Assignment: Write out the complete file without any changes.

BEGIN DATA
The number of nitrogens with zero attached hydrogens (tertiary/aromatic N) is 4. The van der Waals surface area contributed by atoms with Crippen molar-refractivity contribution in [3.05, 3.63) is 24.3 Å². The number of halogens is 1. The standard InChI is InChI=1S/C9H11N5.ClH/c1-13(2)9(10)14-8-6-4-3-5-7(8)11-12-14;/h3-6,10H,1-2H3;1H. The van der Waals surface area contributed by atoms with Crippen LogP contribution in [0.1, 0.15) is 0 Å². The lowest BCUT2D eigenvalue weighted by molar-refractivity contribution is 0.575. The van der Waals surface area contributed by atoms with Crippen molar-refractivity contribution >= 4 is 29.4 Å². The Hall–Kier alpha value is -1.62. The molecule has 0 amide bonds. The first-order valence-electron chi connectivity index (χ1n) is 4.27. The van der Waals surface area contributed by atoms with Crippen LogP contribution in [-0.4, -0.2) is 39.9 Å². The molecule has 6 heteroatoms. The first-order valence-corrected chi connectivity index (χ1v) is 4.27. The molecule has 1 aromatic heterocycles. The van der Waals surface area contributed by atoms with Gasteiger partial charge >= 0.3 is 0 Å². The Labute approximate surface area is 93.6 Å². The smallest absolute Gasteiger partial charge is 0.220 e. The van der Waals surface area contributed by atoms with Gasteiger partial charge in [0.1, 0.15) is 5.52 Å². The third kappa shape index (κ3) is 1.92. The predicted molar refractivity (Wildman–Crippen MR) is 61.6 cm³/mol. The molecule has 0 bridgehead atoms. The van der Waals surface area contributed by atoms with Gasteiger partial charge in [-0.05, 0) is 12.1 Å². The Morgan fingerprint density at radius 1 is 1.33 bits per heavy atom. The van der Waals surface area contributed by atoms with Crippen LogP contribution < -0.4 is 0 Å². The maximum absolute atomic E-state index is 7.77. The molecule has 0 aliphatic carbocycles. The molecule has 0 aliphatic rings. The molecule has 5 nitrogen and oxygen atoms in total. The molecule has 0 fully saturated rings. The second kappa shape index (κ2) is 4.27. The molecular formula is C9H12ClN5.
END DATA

The number of nitrogens with zero attached hydrogens (tertiary/aromatic N) is 4. The van der Waals surface area contributed by atoms with Crippen molar-refractivity contribution in [3.05, 3.63) is 24.3 Å². The number of halogens is 1. The standard InChI is InChI=1S/C9H11N5.ClH/c1-13(2)9(10)14-8-6-4-3-5-7(8)11-12-14;/h3-6,10H,1-2H3;1H. The van der Waals surface area contributed by atoms with Crippen LogP contribution in [0.1, 0.15) is 0 Å². The lowest BCUT2D eigenvalue weighted by molar-refractivity contribution is 0.575. The van der Waals surface area contributed by atoms with Crippen molar-refractivity contribution >= 4 is 29.4 Å². The Hall–Kier alpha value is -1.62. The molecule has 0 amide bonds. The first-order valence-electron chi connectivity index (χ1n) is 4.27. The van der Waals surface area contributed by atoms with Crippen LogP contribution in [-0.4, -0.2) is 39.9 Å². The molecule has 6 heteroatoms. The first-order valence-corrected chi connectivity index (χ1v) is 4.27. The molecule has 1 aromatic heterocycles. The van der Waals surface area contributed by atoms with Gasteiger partial charge >= 0.3 is 0 Å². The Labute approximate surface area is 93.6 Å². The smallest absolute Gasteiger partial charge is 0.220 e. The van der Waals surface area contributed by atoms with Gasteiger partial charge in [0.1, 0.15) is 5.52 Å². The third kappa shape index (κ3) is 1.92. The predicted molar refractivity (Wildman–Crippen MR) is 61.6 cm³/mol. The molecule has 0 bridgehead atoms. The van der Waals surface area contributed by atoms with Gasteiger partial charge in [-0.05, 0) is 12.1 Å². The Morgan fingerprint density at radius 1 is 1.33 bits per heavy atom. The van der Waals surface area contributed by atoms with Crippen LogP contribution < -0.4 is 0 Å². The maximum absolute atomic E-state index is 7.77. The molecule has 0 aliphatic carbocycles. The molecule has 0 aliphatic rings. The molecule has 5 nitrogen and oxygen atoms in total. The molecule has 0 fully saturated rings. The second kappa shape index (κ2) is 4.27. The molecular formula is C9H12ClN5.